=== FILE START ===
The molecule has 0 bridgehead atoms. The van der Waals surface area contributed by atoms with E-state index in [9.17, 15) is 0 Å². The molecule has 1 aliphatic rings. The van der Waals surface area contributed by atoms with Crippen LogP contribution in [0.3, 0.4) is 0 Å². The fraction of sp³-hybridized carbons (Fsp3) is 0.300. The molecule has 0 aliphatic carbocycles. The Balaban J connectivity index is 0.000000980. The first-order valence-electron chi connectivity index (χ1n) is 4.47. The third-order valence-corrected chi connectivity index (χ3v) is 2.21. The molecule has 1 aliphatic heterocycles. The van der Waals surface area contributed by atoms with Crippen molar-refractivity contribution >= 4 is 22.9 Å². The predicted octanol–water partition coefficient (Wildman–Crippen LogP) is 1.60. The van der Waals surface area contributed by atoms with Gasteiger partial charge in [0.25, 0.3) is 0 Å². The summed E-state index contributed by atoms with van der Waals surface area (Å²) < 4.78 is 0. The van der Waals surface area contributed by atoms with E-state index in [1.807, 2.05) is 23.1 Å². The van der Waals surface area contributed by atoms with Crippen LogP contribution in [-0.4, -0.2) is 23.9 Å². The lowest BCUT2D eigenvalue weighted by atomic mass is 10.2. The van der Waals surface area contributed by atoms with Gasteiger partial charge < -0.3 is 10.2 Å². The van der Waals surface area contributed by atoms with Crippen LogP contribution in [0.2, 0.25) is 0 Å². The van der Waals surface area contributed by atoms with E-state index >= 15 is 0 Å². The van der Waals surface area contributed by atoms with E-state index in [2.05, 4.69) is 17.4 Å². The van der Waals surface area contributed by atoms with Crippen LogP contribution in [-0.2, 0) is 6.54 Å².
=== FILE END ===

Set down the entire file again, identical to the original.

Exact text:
The molecule has 0 bridgehead atoms. The van der Waals surface area contributed by atoms with E-state index in [9.17, 15) is 0 Å². The molecule has 1 aliphatic rings. The van der Waals surface area contributed by atoms with Crippen LogP contribution in [0.3, 0.4) is 0 Å². The fraction of sp³-hybridized carbons (Fsp3) is 0.300. The molecule has 0 aliphatic carbocycles. The Balaban J connectivity index is 0.000000980. The first-order valence-electron chi connectivity index (χ1n) is 4.47. The third-order valence-corrected chi connectivity index (χ3v) is 2.21. The molecule has 1 aliphatic heterocycles. The van der Waals surface area contributed by atoms with Crippen molar-refractivity contribution >= 4 is 22.9 Å². The predicted octanol–water partition coefficient (Wildman–Crippen LogP) is 1.60. The van der Waals surface area contributed by atoms with Gasteiger partial charge in [0.25, 0.3) is 0 Å². The summed E-state index contributed by atoms with van der Waals surface area (Å²) < 4.78 is 0. The van der Waals surface area contributed by atoms with E-state index in [1.807, 2.05) is 23.1 Å². The van der Waals surface area contributed by atoms with Crippen LogP contribution in [-0.4, -0.2) is 23.9 Å². The lowest BCUT2D eigenvalue weighted by atomic mass is 10.2. The van der Waals surface area contributed by atoms with Gasteiger partial charge < -0.3 is 10.2 Å². The van der Waals surface area contributed by atoms with Crippen LogP contribution in [0.2, 0.25) is 0 Å². The van der Waals surface area contributed by atoms with E-state index >= 15 is 0 Å². The van der Waals surface area contributed by atoms with E-state index in [2.05, 4.69) is 17.4 Å². The van der Waals surface area contributed by atoms with Crippen LogP contribution in [-0.2, 0) is 6.54 Å².